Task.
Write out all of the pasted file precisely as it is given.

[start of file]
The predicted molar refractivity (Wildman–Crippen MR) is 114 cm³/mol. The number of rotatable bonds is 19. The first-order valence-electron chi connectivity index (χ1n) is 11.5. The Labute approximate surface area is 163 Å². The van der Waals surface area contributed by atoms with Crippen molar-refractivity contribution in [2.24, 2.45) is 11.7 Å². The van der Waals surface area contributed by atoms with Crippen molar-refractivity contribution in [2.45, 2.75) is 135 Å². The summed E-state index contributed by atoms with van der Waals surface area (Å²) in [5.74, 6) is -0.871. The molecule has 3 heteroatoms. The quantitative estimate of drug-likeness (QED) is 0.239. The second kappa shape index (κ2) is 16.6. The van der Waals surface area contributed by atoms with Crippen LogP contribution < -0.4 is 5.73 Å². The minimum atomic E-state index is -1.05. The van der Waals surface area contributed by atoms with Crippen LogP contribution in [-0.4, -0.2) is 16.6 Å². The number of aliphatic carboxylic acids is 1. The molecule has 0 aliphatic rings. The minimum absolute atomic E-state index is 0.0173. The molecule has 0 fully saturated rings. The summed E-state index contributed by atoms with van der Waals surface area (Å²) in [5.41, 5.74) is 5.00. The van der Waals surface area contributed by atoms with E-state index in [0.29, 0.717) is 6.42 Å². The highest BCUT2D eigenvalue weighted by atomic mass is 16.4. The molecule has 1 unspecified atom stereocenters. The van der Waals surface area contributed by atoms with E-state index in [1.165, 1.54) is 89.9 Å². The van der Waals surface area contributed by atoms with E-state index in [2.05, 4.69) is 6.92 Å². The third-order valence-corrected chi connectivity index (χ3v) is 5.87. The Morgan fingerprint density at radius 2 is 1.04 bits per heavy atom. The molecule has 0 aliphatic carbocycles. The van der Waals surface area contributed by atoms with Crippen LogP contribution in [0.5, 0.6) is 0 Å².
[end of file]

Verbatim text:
The predicted molar refractivity (Wildman–Crippen MR) is 114 cm³/mol. The number of rotatable bonds is 19. The first-order valence-electron chi connectivity index (χ1n) is 11.5. The Labute approximate surface area is 163 Å². The van der Waals surface area contributed by atoms with Crippen molar-refractivity contribution in [2.24, 2.45) is 11.7 Å². The van der Waals surface area contributed by atoms with Crippen molar-refractivity contribution in [2.45, 2.75) is 135 Å². The summed E-state index contributed by atoms with van der Waals surface area (Å²) in [5.74, 6) is -0.871. The molecule has 3 heteroatoms. The quantitative estimate of drug-likeness (QED) is 0.239. The second kappa shape index (κ2) is 16.6. The van der Waals surface area contributed by atoms with Crippen LogP contribution < -0.4 is 5.73 Å². The minimum atomic E-state index is -1.05. The van der Waals surface area contributed by atoms with Crippen LogP contribution in [-0.4, -0.2) is 16.6 Å². The number of aliphatic carboxylic acids is 1. The molecule has 0 aliphatic rings. The minimum absolute atomic E-state index is 0.0173. The molecule has 0 fully saturated rings. The summed E-state index contributed by atoms with van der Waals surface area (Å²) in [5.41, 5.74) is 5.00. The van der Waals surface area contributed by atoms with E-state index in [0.29, 0.717) is 6.42 Å². The highest BCUT2D eigenvalue weighted by atomic mass is 16.4. The molecule has 1 unspecified atom stereocenters. The van der Waals surface area contributed by atoms with E-state index in [1.165, 1.54) is 89.9 Å². The van der Waals surface area contributed by atoms with E-state index in [2.05, 4.69) is 6.92 Å². The third-order valence-corrected chi connectivity index (χ3v) is 5.87. The Morgan fingerprint density at radius 2 is 1.04 bits per heavy atom. The molecule has 0 aliphatic carbocycles. The van der Waals surface area contributed by atoms with Crippen LogP contribution in [0.5, 0.6) is 0 Å².